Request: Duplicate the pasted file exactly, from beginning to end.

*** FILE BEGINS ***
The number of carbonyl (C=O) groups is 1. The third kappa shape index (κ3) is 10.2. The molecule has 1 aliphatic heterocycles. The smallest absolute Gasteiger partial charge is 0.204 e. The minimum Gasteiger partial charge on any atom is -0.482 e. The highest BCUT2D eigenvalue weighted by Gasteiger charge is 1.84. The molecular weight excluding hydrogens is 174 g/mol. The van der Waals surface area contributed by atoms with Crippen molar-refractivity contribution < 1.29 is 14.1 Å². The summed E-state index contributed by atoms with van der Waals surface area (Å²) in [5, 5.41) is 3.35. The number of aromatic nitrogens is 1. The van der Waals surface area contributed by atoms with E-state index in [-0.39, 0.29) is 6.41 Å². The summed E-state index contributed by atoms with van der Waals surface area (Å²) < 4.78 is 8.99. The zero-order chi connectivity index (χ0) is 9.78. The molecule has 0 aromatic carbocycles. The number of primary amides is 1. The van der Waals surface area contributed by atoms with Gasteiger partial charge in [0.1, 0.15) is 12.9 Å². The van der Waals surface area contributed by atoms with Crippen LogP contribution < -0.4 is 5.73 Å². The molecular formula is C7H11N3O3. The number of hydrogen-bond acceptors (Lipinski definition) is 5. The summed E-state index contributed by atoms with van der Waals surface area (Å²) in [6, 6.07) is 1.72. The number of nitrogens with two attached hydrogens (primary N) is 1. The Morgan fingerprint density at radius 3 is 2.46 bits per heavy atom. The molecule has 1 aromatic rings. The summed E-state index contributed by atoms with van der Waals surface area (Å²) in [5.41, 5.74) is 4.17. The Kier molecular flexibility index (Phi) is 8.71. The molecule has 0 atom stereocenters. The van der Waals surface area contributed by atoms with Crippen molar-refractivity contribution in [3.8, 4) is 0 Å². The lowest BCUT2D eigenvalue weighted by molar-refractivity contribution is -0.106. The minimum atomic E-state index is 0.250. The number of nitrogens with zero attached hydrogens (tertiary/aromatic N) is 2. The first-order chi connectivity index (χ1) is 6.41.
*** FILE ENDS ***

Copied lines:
The number of carbonyl (C=O) groups is 1. The third kappa shape index (κ3) is 10.2. The molecule has 1 aliphatic heterocycles. The smallest absolute Gasteiger partial charge is 0.204 e. The minimum Gasteiger partial charge on any atom is -0.482 e. The highest BCUT2D eigenvalue weighted by Gasteiger charge is 1.84. The molecular weight excluding hydrogens is 174 g/mol. The van der Waals surface area contributed by atoms with Crippen molar-refractivity contribution < 1.29 is 14.1 Å². The summed E-state index contributed by atoms with van der Waals surface area (Å²) in [5, 5.41) is 3.35. The number of aromatic nitrogens is 1. The van der Waals surface area contributed by atoms with E-state index in [-0.39, 0.29) is 6.41 Å². The summed E-state index contributed by atoms with van der Waals surface area (Å²) < 4.78 is 8.99. The zero-order chi connectivity index (χ0) is 9.78. The molecule has 0 aromatic carbocycles. The number of primary amides is 1. The van der Waals surface area contributed by atoms with Gasteiger partial charge in [0.1, 0.15) is 12.9 Å². The van der Waals surface area contributed by atoms with Crippen LogP contribution < -0.4 is 5.73 Å². The molecular formula is C7H11N3O3. The number of hydrogen-bond acceptors (Lipinski definition) is 5. The summed E-state index contributed by atoms with van der Waals surface area (Å²) in [6, 6.07) is 1.72. The number of nitrogens with two attached hydrogens (primary N) is 1. The Morgan fingerprint density at radius 3 is 2.46 bits per heavy atom. The molecule has 1 aromatic rings. The summed E-state index contributed by atoms with van der Waals surface area (Å²) in [5.41, 5.74) is 4.17. The Kier molecular flexibility index (Phi) is 8.71. The molecule has 0 atom stereocenters. The van der Waals surface area contributed by atoms with Crippen molar-refractivity contribution in [3.8, 4) is 0 Å². The lowest BCUT2D eigenvalue weighted by molar-refractivity contribution is -0.106. The minimum atomic E-state index is 0.250. The number of nitrogens with zero attached hydrogens (tertiary/aromatic N) is 2. The first-order chi connectivity index (χ1) is 6.41.